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intention of the Legislature as expressed in Section 2(1) of the Act of 1959 must be determined. The meaning of this provision is not clear, and since it cannot be presumed that the Legislature intended an absurd or unreasonable result, 543 Bar, Inc. Liquor License Case, 200 Pa. Superior Ct. 360, 188 A.2d 813 (1963), the section must be given a reasonable interpretation.
So far as our research discloses the language used in the first condition of the 1959 Act, 9 P.S. § 48.1, was first used in Section I of the Act of 1913, and has not been passed on by any of our courts although it was referred to In re Petition of Chester Monthly Meeting of the Religious Society of Friends, 56 Pa. D. & C. 231 (1946). In that case the court stated, "No change has occurred by reason of improvements or changes in the surroundings."
If we were to accept literally the verbiage of this section, we would be confronted with several glaring conflicts. First, since the Act of April 5, 1849, P. L. 397, § 1, 9 P.S. § 8, makes it illegal, except in the City and County of Philadelphia, to open a street, lane, alley or public road through any burial ground or cemetery in this Commonwealth, it is difficult to understand why the section under consideration makes mention of an opening of a passage through same. Next we are left with great uncertainty as to what change the Legislature had in mind when a tract already angular becomes angular in part. The tract under consideration was originally and remains generally quadrangular in shape so far as its plane surface is concerned. However, vertically its angles have been materially changed by the vacation and excavation of Berthoud and Morgan Streets.*fn5 We are also left in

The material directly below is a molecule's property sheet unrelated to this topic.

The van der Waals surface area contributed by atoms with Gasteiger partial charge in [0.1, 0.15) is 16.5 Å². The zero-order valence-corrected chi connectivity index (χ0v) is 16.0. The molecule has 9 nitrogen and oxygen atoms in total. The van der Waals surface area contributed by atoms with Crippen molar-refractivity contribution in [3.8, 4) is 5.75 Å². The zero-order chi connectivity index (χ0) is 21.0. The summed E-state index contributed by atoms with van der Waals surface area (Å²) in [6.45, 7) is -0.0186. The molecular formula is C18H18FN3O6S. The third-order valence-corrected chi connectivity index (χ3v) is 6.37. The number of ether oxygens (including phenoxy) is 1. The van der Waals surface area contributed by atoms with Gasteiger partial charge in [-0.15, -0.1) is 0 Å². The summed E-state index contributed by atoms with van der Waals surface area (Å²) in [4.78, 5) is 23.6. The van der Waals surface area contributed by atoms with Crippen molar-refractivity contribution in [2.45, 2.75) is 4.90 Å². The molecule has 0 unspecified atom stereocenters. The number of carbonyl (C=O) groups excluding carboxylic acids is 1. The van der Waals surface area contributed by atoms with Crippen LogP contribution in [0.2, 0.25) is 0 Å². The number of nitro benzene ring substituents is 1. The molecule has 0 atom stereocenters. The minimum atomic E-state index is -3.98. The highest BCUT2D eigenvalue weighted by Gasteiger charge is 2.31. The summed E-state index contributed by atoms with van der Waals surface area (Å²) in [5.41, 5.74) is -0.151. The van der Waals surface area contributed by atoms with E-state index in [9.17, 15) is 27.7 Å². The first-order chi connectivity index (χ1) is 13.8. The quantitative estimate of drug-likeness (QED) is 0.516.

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doubt as to the meaning of the phrase, ". . . passages around . . . the same". Does this mean such passages immediately adjoining, or does it include also those in the general vicinity of the cemetery?